Thirty years ago, Japanese restaurants pushed the boundaries of dining out in America. Confronted with sushi, a generation to whom lasagna or chow mein constituted international cuisine found its mettle tested: The adventurous embraced it, the hidebound, not so much. Of course, today sushi is so commonplace, it’s surprising if a Chinese or Thai restaurant doesn’t offer it, let alone a Japanese place.
But though it became synonymous with Japanese cuisine in the U.S., sushi is not actually the everyday food of Japan. The country has its own cooking traditions which, while less sensational than raw fish, are just as worthy of notice. It’s been nice, lately, to see a growing appreciation and availability of Japanese cookery in Pittsburgh.
Yuzu Kitchen subtitles itself “a ramen and robata grill,” but really it’s a broader exploration of Japanese cooking, with a significant portion of the menu dedicated to Thai and Chinese flavors (the owners also run Thai Foon in Robinson). But most of the offerings are Japanese noodle and rice bowls, along with classic bar snacks like karaage, or boneless fried chicken.
The chicken was available plain or spicy, but the only actual difference was whether the smear of Japanese mayo on the plate was white — i.e., unseasoned — or pink from hot paprika. The white meat chunks were satisfyingly juicy and the crust good and crunchy, but where it should have been fairly light, it was a little too hearty at times, throwing off the flavor-texture balance.
Salt-and-pepper tofu, though, had a flawlessly light and flavorful crust, a peppery punch and perfectly cooked tofu with just the right amount of chew. Finely minced garlic, jalapeño and thin slices of crispy-fried red onion further upped the levels of tasty and textural delight. We could have eaten this dish all night.
Gyoza were both typical and a little extra, filled with pork and chicken, cabbage and leeks, adding up to richer flavor and subtler texture than most, while the ginger-soy dipping sauce delivered on the zingy first half of its name. Curry steak on a stick — actually a sugar-cane skewer — varied between tender, well-seasoned beef on one stick and chewier, if not outright tough, meat on the other. The satay-style peanut dipping sauce was distinctly thick, with clear brown-sugar notes.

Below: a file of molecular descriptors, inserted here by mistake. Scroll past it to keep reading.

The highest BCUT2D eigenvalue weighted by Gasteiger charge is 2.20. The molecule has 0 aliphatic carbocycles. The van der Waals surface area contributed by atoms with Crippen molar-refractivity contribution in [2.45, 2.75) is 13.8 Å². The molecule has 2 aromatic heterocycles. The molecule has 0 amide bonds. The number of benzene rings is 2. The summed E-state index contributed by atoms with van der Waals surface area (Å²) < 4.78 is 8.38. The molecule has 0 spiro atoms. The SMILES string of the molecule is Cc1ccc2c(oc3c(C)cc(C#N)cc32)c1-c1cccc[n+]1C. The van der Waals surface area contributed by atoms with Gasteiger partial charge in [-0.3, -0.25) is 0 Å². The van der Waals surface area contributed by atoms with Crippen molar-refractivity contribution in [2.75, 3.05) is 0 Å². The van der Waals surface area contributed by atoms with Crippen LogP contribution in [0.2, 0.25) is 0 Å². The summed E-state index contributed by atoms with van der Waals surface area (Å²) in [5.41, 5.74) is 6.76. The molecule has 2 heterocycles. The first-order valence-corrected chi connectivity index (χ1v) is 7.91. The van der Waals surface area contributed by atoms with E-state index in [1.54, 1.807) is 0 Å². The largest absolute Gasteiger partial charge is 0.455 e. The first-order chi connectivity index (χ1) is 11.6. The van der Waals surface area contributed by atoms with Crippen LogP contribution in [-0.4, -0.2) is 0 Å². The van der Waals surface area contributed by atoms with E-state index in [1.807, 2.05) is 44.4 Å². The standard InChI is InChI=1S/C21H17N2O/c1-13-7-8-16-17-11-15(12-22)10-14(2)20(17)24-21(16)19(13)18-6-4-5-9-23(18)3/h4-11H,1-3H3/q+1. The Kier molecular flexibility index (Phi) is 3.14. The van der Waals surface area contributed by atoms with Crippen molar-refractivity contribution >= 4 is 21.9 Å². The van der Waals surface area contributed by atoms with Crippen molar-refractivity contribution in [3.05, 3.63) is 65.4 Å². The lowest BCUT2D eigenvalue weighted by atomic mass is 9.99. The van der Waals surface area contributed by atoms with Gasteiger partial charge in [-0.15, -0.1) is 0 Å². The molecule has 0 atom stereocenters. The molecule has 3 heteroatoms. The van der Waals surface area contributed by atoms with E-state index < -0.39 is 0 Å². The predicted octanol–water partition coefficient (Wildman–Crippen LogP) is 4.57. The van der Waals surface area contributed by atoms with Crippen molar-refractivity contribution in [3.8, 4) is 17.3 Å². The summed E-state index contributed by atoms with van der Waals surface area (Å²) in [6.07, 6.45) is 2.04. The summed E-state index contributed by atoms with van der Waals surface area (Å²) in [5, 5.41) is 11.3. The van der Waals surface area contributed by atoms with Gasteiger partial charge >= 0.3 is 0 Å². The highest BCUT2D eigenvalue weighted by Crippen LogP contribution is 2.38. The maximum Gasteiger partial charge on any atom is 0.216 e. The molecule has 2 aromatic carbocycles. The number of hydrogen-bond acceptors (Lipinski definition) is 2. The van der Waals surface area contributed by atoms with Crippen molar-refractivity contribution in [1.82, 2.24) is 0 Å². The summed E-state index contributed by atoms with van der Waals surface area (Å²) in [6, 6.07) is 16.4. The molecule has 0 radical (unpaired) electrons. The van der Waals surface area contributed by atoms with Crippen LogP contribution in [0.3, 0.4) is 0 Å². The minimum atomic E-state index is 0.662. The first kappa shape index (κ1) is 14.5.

The entrée menu features five varieties of ramen, each with a different house-made broth simmered for 18 hours. Each bowl comes with several pre-selected ingredients, and more can be added from the a la carte toppings menu. Angelique selected the most popular, rayu paitan, a chicken-broth base fortified with pork marrow and containing marinated pork belly, scallions, corn, shiitake mushrooms, a 30-minute egg, and the dish’s namesake, rayu, or chili oil. From the toppings list, she added baby bok choy and bean sprouts. The star of all these was undoubtedly the pork belly, whose silken texture was out of this world. The soup itself was mild and unassuming until the rayu was stirred in, creating a broth spicy enough to be its own source of heat on a cold winter night.
On the same menu page was another list headed, simply, “Not Soup.” Most of these were either mein (Chinese-inspired noodle dishes) or don (Japanese rice bowls with savory toppings). Last among these, teriyaki salmon seemed like an outlier from a Japanese steakhouse menu, but it was superior in every way to our expectation of overcooked and over-sweetened. The seared salmon was rosy and succulent, and the teriyaki sauce complex, salty-sweet and savory all at once. Steamed vegetables in garlic butter were a suitably simple, but not bland, accompaniment.
Jason had stir-fry udon from a second menu page that collected various Thai curries, Chinese stir fries, and pan-Asian noodle dishes under the heading “From the Wok.” Angelique found the brown sauce rather one-dimensional in contrast to the other dishes we’d been enjoying, but Jason wasn’t so quick to dismiss its lighter-bodied, but deeply colored, charms. Thin slices of uniformly tender beef, firm shiitake and crunchy bean sprouts rounded out the satisfying texture profile that began with thick, chewy noodles.
“Peanut noodles” were supposed to be basically pad Thai, as per our server, but it seemed like something got lost in translation. All of the components were there: firm rice noodles, crunchy sprouts, crushed peanuts, scrambled egg and ultra-tender chicken, and the flavor profile was in the ballpark. But a thick, sweet-leaning sauce made it seem more like somebody’s personal take on the iconic dish.
More than a ramen house or a robata grill, Yuzu can probably best be described as an Asian restaurant with a Japanese focus. The Japanese dishes are definitely where we’ll focus when we return.